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Cradle-to-Cradle Tackles the Fashion Industry

nayelli.gonzalez headshotWords by Nayelli Gonzalez

Levi Strauss & Co Sponsored Series

Sustainably Attired
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There are many reasons to be down on today’s fashion industry: water pollution, toxic chemicals, landfill waste, garment worker exploitation in places like Bangladesh, Cambodia and China – the list could go on. Yet, as we’ve read in our series on sustainable fashion, innovative groups and sustainably-minded apparel brands offer glimmers of hope that this $1 trillion industry is slowly changing course. The recent launch of the Cradle to Cradle Products Innovation Institute’s Fashion Positive offers another reason to stay positive about the future of this industry.

Launched in 2014, Fashion Positive aims to retool the entire global fashion supply chain and help create more sustainable materials, processes and products. The initiative works with fashion brands, designers and suppliers to continuously improve how clothes are made by looking at the following five categories: material health, material use, renewable energy, water stewardship and social fairness.

Applying this Cradle to Cradle design methodology developed by Dr. Michael Braungart and William McDonough, the initiative’s first task is to build a Materials Library of sustainable materials and suppliers that fashion designers can access to make more environmentally and socially positive products.

Already, the initiative is collaborating with brands such as Stella McCartney, G-Star RAW, Bionic Yarn, Loomstate and Belk department stores.

Focus on the positive

While most of the sustainability conversation in the fashion industry focuses on going to zero – zero waste, zero water, zero energy, zero toxins – Fashion Positive wants to create more good instead of just less bad.

Rather than launch a shaming campaign, Fashion Positive will highlight sustainable fashion innovations and inspire the industry to follow suit. One way it aims to be a positive force in the industry is to spur, document and feature the next generation of apparel and accessories that are designed for the circular economy.

"Fashion is a constant moving train," said Lewis Perkins, senior vice president of the Cradle to Cradle Products Innovation Institute. "What we decided to do is go way back to the building blocks of fashion. The idea is not to point out the bad, but to stimulate innovation and showcase positive stories so the rest of the industry can say, 'That might actually fit in my company.'"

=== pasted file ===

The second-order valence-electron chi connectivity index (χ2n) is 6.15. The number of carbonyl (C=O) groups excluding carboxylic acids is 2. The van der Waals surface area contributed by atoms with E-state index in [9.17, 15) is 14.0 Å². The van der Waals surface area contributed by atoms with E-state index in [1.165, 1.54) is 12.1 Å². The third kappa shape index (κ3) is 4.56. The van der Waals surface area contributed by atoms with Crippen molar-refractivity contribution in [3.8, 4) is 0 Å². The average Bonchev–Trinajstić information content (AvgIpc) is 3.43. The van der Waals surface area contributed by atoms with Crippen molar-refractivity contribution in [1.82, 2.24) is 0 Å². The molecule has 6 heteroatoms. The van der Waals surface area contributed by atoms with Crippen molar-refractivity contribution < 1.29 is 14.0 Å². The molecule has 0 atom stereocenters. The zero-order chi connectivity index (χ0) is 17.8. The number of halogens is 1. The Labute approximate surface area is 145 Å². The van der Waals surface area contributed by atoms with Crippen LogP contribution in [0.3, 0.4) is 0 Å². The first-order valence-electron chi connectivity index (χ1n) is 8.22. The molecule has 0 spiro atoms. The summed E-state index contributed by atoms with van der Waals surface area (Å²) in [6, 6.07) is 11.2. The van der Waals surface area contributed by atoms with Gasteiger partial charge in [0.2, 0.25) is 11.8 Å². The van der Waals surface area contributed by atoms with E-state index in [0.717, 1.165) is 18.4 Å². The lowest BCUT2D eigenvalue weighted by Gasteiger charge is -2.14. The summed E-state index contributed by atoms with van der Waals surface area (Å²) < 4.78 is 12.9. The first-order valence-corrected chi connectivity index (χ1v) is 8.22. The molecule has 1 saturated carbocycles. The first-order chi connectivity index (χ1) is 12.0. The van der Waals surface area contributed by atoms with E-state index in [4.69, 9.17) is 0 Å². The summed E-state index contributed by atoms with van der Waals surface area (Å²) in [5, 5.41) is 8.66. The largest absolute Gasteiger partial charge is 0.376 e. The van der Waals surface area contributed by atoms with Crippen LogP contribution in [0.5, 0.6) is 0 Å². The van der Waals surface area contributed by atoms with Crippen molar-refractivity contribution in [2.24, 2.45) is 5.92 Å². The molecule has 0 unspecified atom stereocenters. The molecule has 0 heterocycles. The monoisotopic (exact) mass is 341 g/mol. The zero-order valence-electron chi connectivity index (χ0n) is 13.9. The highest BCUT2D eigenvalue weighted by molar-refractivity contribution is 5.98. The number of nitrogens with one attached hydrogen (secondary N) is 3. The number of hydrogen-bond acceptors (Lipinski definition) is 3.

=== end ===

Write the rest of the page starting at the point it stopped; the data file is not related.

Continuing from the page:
A matchmaker for sustainable materials

Sustainable textile innovation is nothing new: Some apparel leaders (Patagonia, the North Face, Volcom, Levi’s) have developed product lines made with recycled plastic bottles, plant-based fibers, renewable fabrics, and other pre- and post-consumer waste. But the use of those textiles has not yet been systematized into global supply chains, nor brought to scale.

Fashion Positive’s mission is to not only play matchmaker between sustainable materials and global brands, but also to encourage Cradle to Cradle thinking among all key stakeholders along the material’s supply chain and product’s lifecycle.

To make a T-shirt from recycled plastic water bottles, for example, a company might simply want to focus on how to turn that plastic into polyester to make its product. Fashion Positive wants to get that same company to think bigger: How was that plastic originally made? What chemicals are in it? How can the plastic fibers be repurposed in a way that’s safe for humans and the environment? And how can the new product be designed to be seamlessly reused, recycled or upcycled?

"We see that companies won’t get to those higher levels unless we go way upstream to the guy who makes the plastic bottle, so that we can turn the bottles into the sweaters, and the fleece, and the blankets and so forth," said Bridgett Luther, president of the Cradle to Cradle Products Innovation Institute. "As people start to push for those higher levels, the whole industry can identify what the problematic materials and processes are and find solutions."

Systems thinking

What Fashion Positive is building is an ecosystem of brands, innovators and organizations working to transform the apparel and textile industry. Of course, this transformation will not happen overnight, nor will Fashion Positive do it alone.

One of the initiative's goals is to build bridges between players within its community to further propel the adoption of materials and manufacturing innovations. The initiative’s Innovation Fund, for example, provides funding to select suppliers to develop forward-looking materials that will be shared with Fashion Positive’s larger community. The initiative has also partnered with organizations such as the Sustainable Apparel Coalition and the NRDC’s Clean By Design to harmonize and optimize sustainability efforts within the fashion industry.

"In the fashion industry, you don’t want to get left behind," Perkins said. "We’re banking on that desire to be on the cutting edge and part of what’s next. Sustainability is definitely what’s next for the apparel industry."

That sounds like a positive thing to me.

Image credit: Fashion Positive

Nayelli Gonzalez headshotNayelli Gonzalez

Nayelli is the Founder & CEO of Creators Circle, a nonprofit working to close opportunity gaps for future generations of impact changemakers. A trained journalist with an MBA, she also keeps the pulse on sustainable business and social impact trends and has covered these topics for a variety of publications over the past decade. She’s a systems thinker who loves to learn, share knowledge and help others connect the dots. Follow her on Twitter @NayelliGonzalez.

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